Want to eat more fruits and vegetables? I’m sharing my favorite recipes and top reasons to choose local, seasonal produce in this guide. Looking for more? Opt in to receive a free copy of my Seasonal Produce Guide ebook below.
Why Choose Seasonal Fruits and Vegetables?
I fell in love with fruits and vegetables once I started cooking with the seasons. Here are five reasons I seek out local produce whenever possible.
Peak fruits and vegetables tend to pack more flavor than off-season or non-local produce. Taste a fresh-picked tomato in August or September and you’ll know exactly what I’m talking about.
Many fruits and vegetables start to lose nutrients immediately after they’re picked. You can avoid some of this degradation by opting for local produce that hasn’t traveled long distances before making its way onto your plate. Frozen fruits and veggies are another nutrient-dense option (especially when fresh produce isn’t available—see below).
It’s often easier to grow a crop during its peak, so you’ll usually see the best prices on fruits and vegetables when they’re in season. Local produce also requires less transportation, and farmers may pass along these savings to you.
Shopping for local, seasonal produce gives you an opportunity to support the farmers in your community. Sustainable food systems are complicated, because there are so many factors that go into a food’s overall carbon footprint. When growing practices and other factors are comparable, local fruits and vegetables tend to be more environmentally sustainable. This is largely because transportation needs are so much lower.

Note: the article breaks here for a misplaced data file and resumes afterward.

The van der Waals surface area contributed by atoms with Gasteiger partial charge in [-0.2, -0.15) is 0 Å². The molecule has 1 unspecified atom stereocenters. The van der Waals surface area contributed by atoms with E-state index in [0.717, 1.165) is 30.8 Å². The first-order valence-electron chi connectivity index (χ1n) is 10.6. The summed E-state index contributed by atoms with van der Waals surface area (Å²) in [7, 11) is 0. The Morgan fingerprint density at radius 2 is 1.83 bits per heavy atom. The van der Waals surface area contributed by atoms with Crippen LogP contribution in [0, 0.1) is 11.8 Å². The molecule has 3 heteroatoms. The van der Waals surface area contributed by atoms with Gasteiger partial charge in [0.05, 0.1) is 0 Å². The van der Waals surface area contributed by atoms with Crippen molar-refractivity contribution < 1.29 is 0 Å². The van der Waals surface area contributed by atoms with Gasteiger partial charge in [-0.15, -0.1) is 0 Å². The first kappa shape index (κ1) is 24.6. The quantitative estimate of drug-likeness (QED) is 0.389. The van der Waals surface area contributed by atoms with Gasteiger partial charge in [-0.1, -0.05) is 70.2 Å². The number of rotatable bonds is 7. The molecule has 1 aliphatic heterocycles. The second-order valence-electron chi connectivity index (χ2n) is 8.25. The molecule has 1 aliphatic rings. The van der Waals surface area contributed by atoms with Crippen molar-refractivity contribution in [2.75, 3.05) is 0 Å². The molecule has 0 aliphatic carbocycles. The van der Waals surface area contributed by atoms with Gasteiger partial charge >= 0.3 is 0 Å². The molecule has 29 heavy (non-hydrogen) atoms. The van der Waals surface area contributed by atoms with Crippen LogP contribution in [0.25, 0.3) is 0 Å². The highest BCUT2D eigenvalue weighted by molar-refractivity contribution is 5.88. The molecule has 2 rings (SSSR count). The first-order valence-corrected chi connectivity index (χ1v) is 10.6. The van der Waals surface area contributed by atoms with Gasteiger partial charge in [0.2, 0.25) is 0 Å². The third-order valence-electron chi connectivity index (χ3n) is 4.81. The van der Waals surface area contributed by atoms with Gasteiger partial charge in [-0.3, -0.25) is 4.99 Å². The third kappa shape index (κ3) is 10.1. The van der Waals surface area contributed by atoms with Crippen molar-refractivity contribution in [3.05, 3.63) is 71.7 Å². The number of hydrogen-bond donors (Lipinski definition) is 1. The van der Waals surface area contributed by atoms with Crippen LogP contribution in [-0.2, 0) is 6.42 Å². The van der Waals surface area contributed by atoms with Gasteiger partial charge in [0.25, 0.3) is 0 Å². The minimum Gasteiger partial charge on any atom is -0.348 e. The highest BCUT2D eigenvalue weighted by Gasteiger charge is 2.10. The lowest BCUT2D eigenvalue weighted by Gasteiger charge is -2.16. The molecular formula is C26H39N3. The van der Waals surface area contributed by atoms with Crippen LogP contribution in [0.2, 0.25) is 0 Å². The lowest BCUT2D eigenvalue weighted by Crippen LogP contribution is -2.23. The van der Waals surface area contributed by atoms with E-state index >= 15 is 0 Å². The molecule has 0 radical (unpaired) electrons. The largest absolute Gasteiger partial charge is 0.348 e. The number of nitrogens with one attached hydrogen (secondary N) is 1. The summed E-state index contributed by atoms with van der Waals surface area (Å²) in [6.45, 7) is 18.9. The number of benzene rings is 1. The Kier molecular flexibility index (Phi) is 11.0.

Changing up your ingredients with the seasons is an amazing way to add variety to your diet. I always feel a push of culinary creativity when the seasons change. Each one has its own set of unique ingredients to experiment with.
Is Fresh, Seasonal Produce the Only Option?
There’s no need to eat fresh produce 100% of the time.
Frozen and canned foods are convenient and cost-effective ways to add extra nutrients to your meals. Fruits and vegetables are often frozen immediately after they’re picked, so their nutritional content is sometimes even higher than what you can get from fresh!
I use frozen and canned products year-round, but they’re especially useful during the winter, when locally-grown produce is more limited in my area.
How to incorporate canned and frozen fruits and vegetables:
- Use canned tomatoes to make homemade soup or pasta sauce.
- Add frozen corn to Mexican-inspired dishes.
- Sauté or steam frozen broccoli to use in salads and buddha bowls.
- Add frozen, chopped spinach to curry dishes.
- Make smoothies with frozen fruit.
What’s In Season Right Now?
(Based on seasonality in Colorado, USA.)
- Brussels sprouts
- Sweet potatoes
- Winter squash
- Green beans
- Bell peppers
- Summer squash
More Healthy, Seasonal Cooking Tips:
- Learn how to properly store fruits and vegetables to maximize freshness (I include tips in my ebook.)
- Freeze or can to preserve peak-season produce for the off-season
- Repurpose leftovers to reduce food waste
- Shop at farmers markets or join a CSA (community supported agriculture)
- Search for seasonal recipes online to keep mealtimes interesting
- Grow your own food (a pot of fresh herbs is an easy way to start)